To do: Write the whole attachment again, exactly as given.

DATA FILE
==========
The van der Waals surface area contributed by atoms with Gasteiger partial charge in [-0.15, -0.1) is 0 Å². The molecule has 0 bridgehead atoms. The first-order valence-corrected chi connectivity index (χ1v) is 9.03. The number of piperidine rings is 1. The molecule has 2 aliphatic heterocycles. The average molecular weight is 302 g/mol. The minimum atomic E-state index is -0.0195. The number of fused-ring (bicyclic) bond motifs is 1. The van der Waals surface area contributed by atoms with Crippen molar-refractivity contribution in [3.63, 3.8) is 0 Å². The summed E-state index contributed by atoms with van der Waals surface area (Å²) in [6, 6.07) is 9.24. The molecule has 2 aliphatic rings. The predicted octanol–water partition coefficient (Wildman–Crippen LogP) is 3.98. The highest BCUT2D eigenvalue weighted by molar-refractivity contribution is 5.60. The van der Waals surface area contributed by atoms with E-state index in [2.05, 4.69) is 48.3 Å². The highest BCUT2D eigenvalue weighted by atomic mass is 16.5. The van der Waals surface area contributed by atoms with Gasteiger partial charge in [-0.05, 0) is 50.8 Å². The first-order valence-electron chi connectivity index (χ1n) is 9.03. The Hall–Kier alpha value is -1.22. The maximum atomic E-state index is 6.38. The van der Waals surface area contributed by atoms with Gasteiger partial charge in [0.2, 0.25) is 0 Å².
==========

The van der Waals surface area contributed by atoms with Gasteiger partial charge in [-0.15, -0.1) is 0 Å². The molecule has 0 bridgehead atoms. The first-order valence-corrected chi connectivity index (χ1v) is 9.03. The number of piperidine rings is 1. The molecule has 2 aliphatic heterocycles. The average molecular weight is 302 g/mol. The minimum atomic E-state index is -0.0195. The number of fused-ring (bicyclic) bond motifs is 1. The van der Waals surface area contributed by atoms with Crippen molar-refractivity contribution in [3.63, 3.8) is 0 Å². The summed E-state index contributed by atoms with van der Waals surface area (Å²) in [6, 6.07) is 9.24. The molecule has 2 aliphatic rings. The predicted octanol–water partition coefficient (Wildman–Crippen LogP) is 3.98. The highest BCUT2D eigenvalue weighted by molar-refractivity contribution is 5.60. The van der Waals surface area contributed by atoms with E-state index in [2.05, 4.69) is 48.3 Å². The highest BCUT2D eigenvalue weighted by atomic mass is 16.5. The van der Waals surface area contributed by atoms with Gasteiger partial charge in [-0.05, 0) is 50.8 Å². The first-order valence-electron chi connectivity index (χ1n) is 9.03. The Hall–Kier alpha value is -1.22. The maximum atomic E-state index is 6.38. The van der Waals surface area contributed by atoms with Gasteiger partial charge in [0.2, 0.25) is 0 Å².